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The Future of Energy Innovation: The Zayed Future Energy Prize 2014

The views expressed are those of the author and are not necessarily those of Scientific American.

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Some of you may have noticed that my recent social media posts have originated from Abu Dhabi in the UAE. I am here for the Abu Dhabi Sustainability Week, the largest gathering on sustainability in the Middle East.

This week is jam packed with numerous interesting tours, panels, press conferences and activities of which I will share more about in future posts. Tonight, however, I was in attendance at a very special presentation celebrating innovations in technology from all over the world, held at the glamorous Emirates Palace Hotel

The Zayed Future Energy Prize embodies the vision of the late founding father of the UAE, Sheikh Zayed bin Sultan Al Nahyan who laid the foundation for renewable energy and sustainability as part of his legacy in pioneering sustainable development in the UAE. An annual award, the Prize is managed by Masdar, on behalf of the Abu Dhabi government and seeks to award achievements and innovation in the fields of renewable energy and sustainability, as well as to educate and inspire future generations.

The winners this evening are as follows. Below each description is a video about their project.

ABB, a 120-year old Swiss multinational power and automation company, won recognition in the Large Corporation category for its legacy of commitment to the advancement renewable energy and energy efficient technologies.

In the SME category, Abellon Clean Energy was awarded US$1.5 million for its advancements in biomass pellets – made from agricultural and saw mill residues – that are helping meet global energy and heat demands. The company is also instrumental in driving economic growth in the Indian state of Gujarat by supporting rural farmers dramatically improve their crop yields.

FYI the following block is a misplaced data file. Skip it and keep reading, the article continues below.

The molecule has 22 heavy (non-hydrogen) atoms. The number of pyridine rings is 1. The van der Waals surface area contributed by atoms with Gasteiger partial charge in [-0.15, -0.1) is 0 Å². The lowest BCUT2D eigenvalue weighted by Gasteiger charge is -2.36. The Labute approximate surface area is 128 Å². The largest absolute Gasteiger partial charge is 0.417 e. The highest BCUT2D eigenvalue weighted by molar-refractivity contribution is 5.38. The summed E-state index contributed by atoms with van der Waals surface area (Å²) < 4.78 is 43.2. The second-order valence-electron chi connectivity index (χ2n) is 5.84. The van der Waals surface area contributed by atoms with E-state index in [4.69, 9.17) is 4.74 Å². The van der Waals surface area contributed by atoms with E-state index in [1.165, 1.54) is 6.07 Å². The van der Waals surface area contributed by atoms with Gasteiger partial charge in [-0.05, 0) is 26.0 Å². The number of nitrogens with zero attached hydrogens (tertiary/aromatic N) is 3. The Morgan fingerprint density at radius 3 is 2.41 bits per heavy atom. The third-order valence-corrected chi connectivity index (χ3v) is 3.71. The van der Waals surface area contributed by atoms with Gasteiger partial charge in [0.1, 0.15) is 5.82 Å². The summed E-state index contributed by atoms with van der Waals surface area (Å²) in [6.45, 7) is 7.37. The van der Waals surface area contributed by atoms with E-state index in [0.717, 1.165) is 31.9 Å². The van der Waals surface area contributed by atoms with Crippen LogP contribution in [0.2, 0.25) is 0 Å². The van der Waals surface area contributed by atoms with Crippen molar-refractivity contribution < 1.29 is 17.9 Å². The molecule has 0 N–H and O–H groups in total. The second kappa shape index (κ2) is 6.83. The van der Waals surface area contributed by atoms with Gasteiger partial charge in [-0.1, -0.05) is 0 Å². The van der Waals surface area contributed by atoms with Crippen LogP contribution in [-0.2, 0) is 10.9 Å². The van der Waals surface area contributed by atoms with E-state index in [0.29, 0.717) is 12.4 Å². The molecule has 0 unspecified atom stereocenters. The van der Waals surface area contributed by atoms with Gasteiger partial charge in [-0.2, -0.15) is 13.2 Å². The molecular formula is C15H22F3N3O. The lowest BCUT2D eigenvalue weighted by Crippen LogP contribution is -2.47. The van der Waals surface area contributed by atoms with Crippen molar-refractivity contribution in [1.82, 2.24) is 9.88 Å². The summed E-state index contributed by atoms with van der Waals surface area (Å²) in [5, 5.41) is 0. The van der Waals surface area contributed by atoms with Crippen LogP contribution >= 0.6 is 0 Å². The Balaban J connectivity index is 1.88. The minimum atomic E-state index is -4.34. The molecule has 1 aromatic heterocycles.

In the NGO category, the German-based non-profit Fraunhofer Institute for Solar Energy Systems was awarded US $1.5 million for its groundbreaking work in photovoltaics (PV), solar thermal, renewable energy generation and energy efficiency. Fraunhofer is the largest solar energy research institute in Europe, and one of the largest in the world. Fraunhofer is credited with developing high-efficiency ‘concentrating’ PV systems and solar thermal electrical generation (STEG) prototypes.

Wang Chuanfu, founder and chairman of BYD Co Ltd, the Chinese auto and battery maker, received the prestigious Lifetime Achievement Award, winning US$500,000. Wang founded BYD when he was 29, steering the company’s growth into one of the world’s largest manufacturers of rechargeable batteries, The company is the market leader in electric buses and its grid-scale energy storage systems account for 23 percent of globally commissioned installed capacity.

I found myself most excited for the future of innovative energy technology after hearing about all of the finalists from each world region as submitted by various high schools across the globe. I’m sure you will agree that the winners are ready to change the world.